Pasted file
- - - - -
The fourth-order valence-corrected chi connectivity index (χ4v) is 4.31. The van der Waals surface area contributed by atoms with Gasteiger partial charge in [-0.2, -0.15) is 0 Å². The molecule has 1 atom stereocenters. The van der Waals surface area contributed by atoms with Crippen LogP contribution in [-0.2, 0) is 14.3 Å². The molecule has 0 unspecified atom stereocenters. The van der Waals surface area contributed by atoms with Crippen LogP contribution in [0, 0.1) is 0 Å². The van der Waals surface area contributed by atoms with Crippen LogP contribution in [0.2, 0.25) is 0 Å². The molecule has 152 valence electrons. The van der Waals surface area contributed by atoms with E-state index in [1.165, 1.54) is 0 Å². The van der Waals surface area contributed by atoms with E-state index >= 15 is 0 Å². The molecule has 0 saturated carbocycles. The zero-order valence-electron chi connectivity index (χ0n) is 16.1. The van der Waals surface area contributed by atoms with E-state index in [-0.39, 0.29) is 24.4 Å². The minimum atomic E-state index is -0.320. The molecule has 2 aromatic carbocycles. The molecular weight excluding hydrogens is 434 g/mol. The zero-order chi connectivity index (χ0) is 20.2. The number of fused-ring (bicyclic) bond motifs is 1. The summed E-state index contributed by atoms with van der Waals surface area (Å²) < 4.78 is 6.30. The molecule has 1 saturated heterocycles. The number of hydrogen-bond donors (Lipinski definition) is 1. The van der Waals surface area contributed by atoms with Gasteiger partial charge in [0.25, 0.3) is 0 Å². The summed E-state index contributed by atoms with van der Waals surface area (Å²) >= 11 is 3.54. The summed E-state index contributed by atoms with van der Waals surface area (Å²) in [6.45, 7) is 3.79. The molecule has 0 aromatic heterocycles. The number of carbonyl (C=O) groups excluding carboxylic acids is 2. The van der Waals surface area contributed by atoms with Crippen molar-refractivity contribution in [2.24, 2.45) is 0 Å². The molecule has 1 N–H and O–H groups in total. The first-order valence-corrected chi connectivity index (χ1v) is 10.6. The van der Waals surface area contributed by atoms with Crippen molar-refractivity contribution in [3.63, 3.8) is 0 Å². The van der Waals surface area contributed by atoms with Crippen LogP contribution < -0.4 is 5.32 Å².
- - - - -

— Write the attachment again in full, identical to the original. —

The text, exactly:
The fourth-order valence-corrected chi connectivity index (χ4v) is 4.31. The van der Waals surface area contributed by atoms with Gasteiger partial charge in [-0.2, -0.15) is 0 Å². The molecule has 1 atom stereocenters. The van der Waals surface area contributed by atoms with Crippen LogP contribution in [-0.2, 0) is 14.3 Å². The molecule has 0 unspecified atom stereocenters. The van der Waals surface area contributed by atoms with Crippen LogP contribution in [0, 0.1) is 0 Å². The van der Waals surface area contributed by atoms with Crippen LogP contribution in [0.2, 0.25) is 0 Å². The molecule has 152 valence electrons. The van der Waals surface area contributed by atoms with E-state index in [1.165, 1.54) is 0 Å². The van der Waals surface area contributed by atoms with E-state index >= 15 is 0 Å². The molecule has 0 saturated carbocycles. The zero-order valence-electron chi connectivity index (χ0n) is 16.1. The van der Waals surface area contributed by atoms with E-state index in [-0.39, 0.29) is 24.4 Å². The minimum atomic E-state index is -0.320. The molecule has 2 aromatic carbocycles. The molecular weight excluding hydrogens is 434 g/mol. The zero-order chi connectivity index (χ0) is 20.2. The number of fused-ring (bicyclic) bond motifs is 1. The summed E-state index contributed by atoms with van der Waals surface area (Å²) < 4.78 is 6.30. The molecule has 1 saturated heterocycles. The number of hydrogen-bond donors (Lipinski definition) is 1. The van der Waals surface area contributed by atoms with Gasteiger partial charge in [0.25, 0.3) is 0 Å². The summed E-state index contributed by atoms with van der Waals surface area (Å²) >= 11 is 3.54. The summed E-state index contributed by atoms with van der Waals surface area (Å²) in [6.45, 7) is 3.79. The molecule has 0 aromatic heterocycles. The number of carbonyl (C=O) groups excluding carboxylic acids is 2. The van der Waals surface area contributed by atoms with Crippen molar-refractivity contribution in [2.24, 2.45) is 0 Å². The molecule has 1 N–H and O–H groups in total. The first-order valence-corrected chi connectivity index (χ1v) is 10.6. The van der Waals surface area contributed by atoms with Crippen molar-refractivity contribution in [3.63, 3.8) is 0 Å². The van der Waals surface area contributed by atoms with Crippen LogP contribution < -0.4 is 5.32 Å².